The door opens, and there she is, fresh-faced, beautifully dressed, and smiling in the morning sunlight.
I return a smile of my own, and step into her embrace.
For the past several years, my partner and I have made it a ritual of greeting to hug each other every time we meet. We always have, and we always will.
Late that night, after a full and satisfying day together, we stand at her doorstep, ready (but not quite willing) to part ways for another week.
She gives me another smile, still as captivating as the first smile of the day she gave me twelve hours ago. “I love you”, she says. And I say, “I love you too.”
For the past several years, we’ve made it a habit to verbally express our love just before we part ways for the day. We always have.
And we always will.
Why the small things matter more
The greeting hug. The parting words. Hand-holding. Neck and back massages. We have decided to place a great deal of importance on these simple gestures, and we perform them frequently — as regularly as clockwork, in fact. After seven years together, we recognize the power of these small actions — that they are often more powerful than large gestures, in terms of keeping the romance alive.
But why is this the case?
Because small, frequent gestures are the reliable day-to-day glue that will keep the relationship always in working order. More than the practical effect of the action itself, what will really make your partner happy is evidence that you were thinking about them.
Through these small frequent actions, I am saying to my partner:
- You are often on my mind.
- To me, you are not just “set it and forget it”. I want to show you my love consistently.
- You are worth the constant tending that it takes to maintain a lasting relationship.
Of course, this does not mean that the occasional large gesture is worthless. Large gestures can create surges in happiness for the recipient, as well as add much-needed variety to the relationship. But if you are looking for a simple and easy way to keep the love alive on a day-to-day basis, the small gestures will carry you far.
Harnessing the power of the small
Knowing this, how can we harness the power of small, frequent gestures to improve our own relationships? Here are a few ideas:
- Compliment your partner’s physical appearance. The best way to do this is to be specific, and observant to details. We can do better than saying, “Nice shirt!” Try, “I love the blue of your blouse. It’s like the blue of a summer morning. Just looking at you makes me feel happier!”
- Express appreciation every time your partner does something for you. Again, be specific and observant. Let your partner know that you are aware of the trouble they went through in order to help you. For example: “Anna, I really appreciate your going to the store to pick up that milk for me. I know it was a little out of your way, and yet you still did it. Thank you for that.”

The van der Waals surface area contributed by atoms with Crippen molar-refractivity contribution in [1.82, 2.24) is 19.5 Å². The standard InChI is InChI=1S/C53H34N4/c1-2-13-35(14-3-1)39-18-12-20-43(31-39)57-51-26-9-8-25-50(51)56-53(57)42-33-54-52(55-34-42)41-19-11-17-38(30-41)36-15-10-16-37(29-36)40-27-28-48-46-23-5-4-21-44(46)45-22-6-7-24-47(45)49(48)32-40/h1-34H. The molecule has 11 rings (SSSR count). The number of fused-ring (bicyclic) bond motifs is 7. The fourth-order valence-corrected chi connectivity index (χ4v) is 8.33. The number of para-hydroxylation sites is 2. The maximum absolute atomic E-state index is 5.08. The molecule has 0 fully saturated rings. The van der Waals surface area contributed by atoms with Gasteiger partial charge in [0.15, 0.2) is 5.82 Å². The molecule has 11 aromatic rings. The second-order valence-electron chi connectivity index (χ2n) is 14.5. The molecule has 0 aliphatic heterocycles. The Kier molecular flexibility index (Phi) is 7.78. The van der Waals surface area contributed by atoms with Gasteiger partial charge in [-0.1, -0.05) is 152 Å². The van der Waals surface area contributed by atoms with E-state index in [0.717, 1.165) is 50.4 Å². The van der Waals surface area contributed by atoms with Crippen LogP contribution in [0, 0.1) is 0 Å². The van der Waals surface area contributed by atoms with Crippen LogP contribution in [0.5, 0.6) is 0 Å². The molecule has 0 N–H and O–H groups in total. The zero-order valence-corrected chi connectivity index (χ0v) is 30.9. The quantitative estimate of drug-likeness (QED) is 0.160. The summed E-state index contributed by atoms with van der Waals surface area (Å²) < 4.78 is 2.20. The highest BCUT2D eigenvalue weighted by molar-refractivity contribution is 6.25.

- Make a sincere effort to listen to your partner during conversation. Do not underestimate the awesome power that this can have in improving your relationship. In a frantic, fast-paced world where nobody seems to have time or patience for anyone else, giving your partner your full attention is a rare and precious gift indeed. Consider these tips:
- As they are speaking to you, remove any distraction that might prevent you from giving your full attention. Put down the phone; turn away from the computer (these things will still be there later today — I promise).
- Turn your body towards your partner. Present a visual sign that you are focusing totally on them, right here, right now.
- You can also experiment with providing an audio sign that you are listening. As they speak, you can occasionally give a soft verbal sound like “ahh”, “mm-hm”, or the like. Some people may appreciate this; some may find it distracting. Experiment.
- Use eye contact — soft and steady, not too harsh. However, you probably shouldn’t maintain unbroken eye contact 100% of the time. Move your eyes occasionally, but come back frequently to eye contact.
- Resist the urge to respond in real-time to every phrase or sentence they say. Let them get into the flow of talking, without interruption.
- Finally, as your partner finishes speaking, give them a short summary of what they talked about, plus one or two responses you may have. For example: “Wow, Anna, it sounds like you had a crazy day at work today. I couldn’t believe it when they asked you to do that overtime work at the last second. That seems unfair to you.” This short summary will prove to your partner that you have been listening to them this entire time, instead of letting your attention wander as they talk.
Do not underestimate the power of small, frequent gestures in holding your relationships together. Use these tips and knowledge daily, along with the occasional large gesture or surprise, and watch your relationship stand the test of time.
Now that you are more aware of the power of the small, what small, frequent, and meaningful gestures will you display in your own relationships — romantic or otherwise? Let us know in the comments below.
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